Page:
Brain Surgery Exams 'Too Hard' Says Government

Brain surgery exams are to be made much easier because not enough people are applying to become brain surgeons, the Government has announced.

Only 500 people sat and passed the tough examination last year but Britain contains at least 65 million brains, many of which need almost constant surgical maintenance.

Questions in the old difficult exam would typically ask candidates to identify brain areas such as the hypothalamus and set out in detail what functions they performed.

Under the new regime people will secure a pass mark if they can point to a brain on a table and then point to their heads to show they know where their own brain lives.

The new easier brain exams are one of a whole host of tests the Government is making more simple because too many people are failing.

For example, the new driving test which is being introduced next April will no longer regard driving the wrong way up a motorway as an automatic fail.

Under the Government’s new brain regime anyone with a relevant qualification, such as a City and Guilds in carpentry or at least two years work experience as a plumber’s mate, will be able to sit the simplified exam, and not just already qualified doctors.

Jack Weil, head of on-the-job training for Drain Doctors in Dundee, said none of his plumbers had attempted the move into brain surgery, despite the name of his firm.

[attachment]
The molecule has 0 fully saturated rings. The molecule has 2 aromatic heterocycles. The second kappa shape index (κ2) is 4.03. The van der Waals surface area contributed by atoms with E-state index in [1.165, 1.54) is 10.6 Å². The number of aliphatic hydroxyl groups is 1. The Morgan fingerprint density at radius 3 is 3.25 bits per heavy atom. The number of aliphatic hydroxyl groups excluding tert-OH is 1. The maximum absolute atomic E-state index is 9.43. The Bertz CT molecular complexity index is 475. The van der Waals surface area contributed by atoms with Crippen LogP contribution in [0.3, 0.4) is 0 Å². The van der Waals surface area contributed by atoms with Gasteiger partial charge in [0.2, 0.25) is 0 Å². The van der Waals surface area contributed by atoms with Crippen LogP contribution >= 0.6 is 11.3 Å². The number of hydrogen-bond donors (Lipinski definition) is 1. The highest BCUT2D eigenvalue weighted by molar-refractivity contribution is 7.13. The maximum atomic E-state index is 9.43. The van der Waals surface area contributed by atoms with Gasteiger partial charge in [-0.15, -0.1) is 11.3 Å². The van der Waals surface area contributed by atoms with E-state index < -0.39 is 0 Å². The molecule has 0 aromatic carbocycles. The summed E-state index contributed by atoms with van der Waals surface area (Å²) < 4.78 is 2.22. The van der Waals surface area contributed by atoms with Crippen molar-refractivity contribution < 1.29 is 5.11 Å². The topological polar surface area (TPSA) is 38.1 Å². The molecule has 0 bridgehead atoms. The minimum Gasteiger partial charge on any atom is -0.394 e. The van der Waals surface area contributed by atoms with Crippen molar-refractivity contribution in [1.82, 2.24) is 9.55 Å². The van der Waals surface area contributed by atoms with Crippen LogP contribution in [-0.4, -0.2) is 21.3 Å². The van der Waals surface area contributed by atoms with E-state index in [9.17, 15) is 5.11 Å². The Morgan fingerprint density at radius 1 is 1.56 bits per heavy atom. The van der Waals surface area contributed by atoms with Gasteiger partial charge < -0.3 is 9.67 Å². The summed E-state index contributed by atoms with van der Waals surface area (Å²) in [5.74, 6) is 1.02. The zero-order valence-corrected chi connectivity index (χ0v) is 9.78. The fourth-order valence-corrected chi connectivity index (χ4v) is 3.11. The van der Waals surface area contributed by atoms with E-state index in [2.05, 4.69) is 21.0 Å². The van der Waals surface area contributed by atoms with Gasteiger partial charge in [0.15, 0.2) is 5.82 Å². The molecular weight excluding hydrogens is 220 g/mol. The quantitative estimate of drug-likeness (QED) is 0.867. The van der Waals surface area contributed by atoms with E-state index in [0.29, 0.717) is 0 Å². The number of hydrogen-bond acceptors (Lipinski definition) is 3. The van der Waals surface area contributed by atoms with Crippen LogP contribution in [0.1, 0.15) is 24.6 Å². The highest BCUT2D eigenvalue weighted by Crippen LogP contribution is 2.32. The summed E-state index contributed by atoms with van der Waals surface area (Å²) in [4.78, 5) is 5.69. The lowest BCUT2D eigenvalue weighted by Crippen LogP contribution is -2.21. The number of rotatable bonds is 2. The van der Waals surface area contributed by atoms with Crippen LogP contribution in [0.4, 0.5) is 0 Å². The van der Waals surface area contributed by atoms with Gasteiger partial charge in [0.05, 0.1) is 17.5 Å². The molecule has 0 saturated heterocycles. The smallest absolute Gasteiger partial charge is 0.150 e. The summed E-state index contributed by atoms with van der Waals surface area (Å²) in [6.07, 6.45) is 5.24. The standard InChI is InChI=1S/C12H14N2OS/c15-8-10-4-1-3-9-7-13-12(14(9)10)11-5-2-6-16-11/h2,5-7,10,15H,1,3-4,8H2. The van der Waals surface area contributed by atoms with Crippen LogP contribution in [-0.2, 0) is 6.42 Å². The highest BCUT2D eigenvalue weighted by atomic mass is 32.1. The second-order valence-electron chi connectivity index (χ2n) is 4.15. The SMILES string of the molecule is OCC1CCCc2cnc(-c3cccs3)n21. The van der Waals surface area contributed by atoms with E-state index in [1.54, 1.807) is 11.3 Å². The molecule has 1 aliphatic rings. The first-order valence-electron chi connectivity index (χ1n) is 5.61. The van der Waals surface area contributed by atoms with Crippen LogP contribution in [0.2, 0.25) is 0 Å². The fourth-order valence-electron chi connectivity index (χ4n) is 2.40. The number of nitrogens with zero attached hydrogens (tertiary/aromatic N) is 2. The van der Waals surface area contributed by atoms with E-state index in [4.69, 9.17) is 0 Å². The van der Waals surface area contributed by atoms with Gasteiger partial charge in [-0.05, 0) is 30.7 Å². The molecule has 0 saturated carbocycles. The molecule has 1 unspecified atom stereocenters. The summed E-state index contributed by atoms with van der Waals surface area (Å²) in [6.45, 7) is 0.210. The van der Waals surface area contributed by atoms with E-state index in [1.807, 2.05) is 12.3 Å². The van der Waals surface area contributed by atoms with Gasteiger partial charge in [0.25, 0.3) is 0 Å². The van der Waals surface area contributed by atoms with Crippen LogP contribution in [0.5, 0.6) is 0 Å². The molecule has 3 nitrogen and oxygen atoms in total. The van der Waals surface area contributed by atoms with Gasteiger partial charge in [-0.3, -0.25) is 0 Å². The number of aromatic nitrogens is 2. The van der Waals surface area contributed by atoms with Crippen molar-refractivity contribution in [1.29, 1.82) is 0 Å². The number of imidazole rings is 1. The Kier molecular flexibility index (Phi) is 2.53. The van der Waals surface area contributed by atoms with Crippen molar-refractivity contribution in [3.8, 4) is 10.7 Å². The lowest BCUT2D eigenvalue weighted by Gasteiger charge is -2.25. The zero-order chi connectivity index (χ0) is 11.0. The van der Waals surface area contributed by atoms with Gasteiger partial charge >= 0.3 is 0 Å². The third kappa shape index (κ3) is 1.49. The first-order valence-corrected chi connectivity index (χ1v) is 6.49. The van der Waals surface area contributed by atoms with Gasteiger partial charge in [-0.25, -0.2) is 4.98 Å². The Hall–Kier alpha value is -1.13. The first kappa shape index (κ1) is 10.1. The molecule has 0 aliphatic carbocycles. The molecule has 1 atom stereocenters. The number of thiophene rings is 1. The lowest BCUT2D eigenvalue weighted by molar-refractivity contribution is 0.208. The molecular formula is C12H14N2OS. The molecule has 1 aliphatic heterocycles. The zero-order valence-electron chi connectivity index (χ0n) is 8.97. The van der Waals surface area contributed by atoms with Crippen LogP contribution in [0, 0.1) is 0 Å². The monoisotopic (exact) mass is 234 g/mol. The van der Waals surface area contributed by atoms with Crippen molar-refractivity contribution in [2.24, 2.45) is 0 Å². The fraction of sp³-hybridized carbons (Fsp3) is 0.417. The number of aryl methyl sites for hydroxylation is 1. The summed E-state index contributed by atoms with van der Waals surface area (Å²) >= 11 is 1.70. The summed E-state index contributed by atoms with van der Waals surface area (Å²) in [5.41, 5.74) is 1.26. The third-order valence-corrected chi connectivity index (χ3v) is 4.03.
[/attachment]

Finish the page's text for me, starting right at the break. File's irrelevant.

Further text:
He said: “The household toilet is very similar to the human brain, once it gets filled up with shit you’ve got a real problem.

“I know my men could remove an awful lot of crap from most people’s heads with either a plunger or one of those great big Hoover things, if only they were given the chance.”

A Government spokesman said the changes were necessary because you could not get a brain surgeon to come out these days “for love or money”.

She said: “The Yellow Pages is full of adverts for people who say they will fix you head, but phone one up and he won’t be free until next Thursday at the earliest.”

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Superman Suit Will Enable Wearer To See Women's Undies

SCIENTISTS could one day develop a 'Superman' suit that will give the wearer x-ray vision, allowing him to look at women's underwear through their clothes.

Research, published in the International Journal of Physics, suggests that emerging technologies could pave the way for a new generation of fully-functioning superhero costumes.

Not only will humans be able to scale walls, but a Spiderman costume will allow them to catch their enemies in a huge net and deliver them safely to the police.

Professor Henry Brubaker, of Dundee University, said: "The owner of the Superman suit could walk through a crowd totally looking at all the women's bras and panties and no-one would know.

"He'd also be able to leap tall buildings in a single bound which means he can look at all the women's undies on one side of the building on the way up, and then look at all the other women's undies on the other side of the building on the way down."

He added: "The suit will also allow him to travel at the speed of light which means he could steal dozens of pairs of undies from the same neighbourhood, give them a right good sniff and have them back in the laundry before anyone even knows they're gone."

According to Brubaker, the owner of a Batman costume would possess the superhuman ability to host fabulous Oscar Night parties and have a great eye for interiors.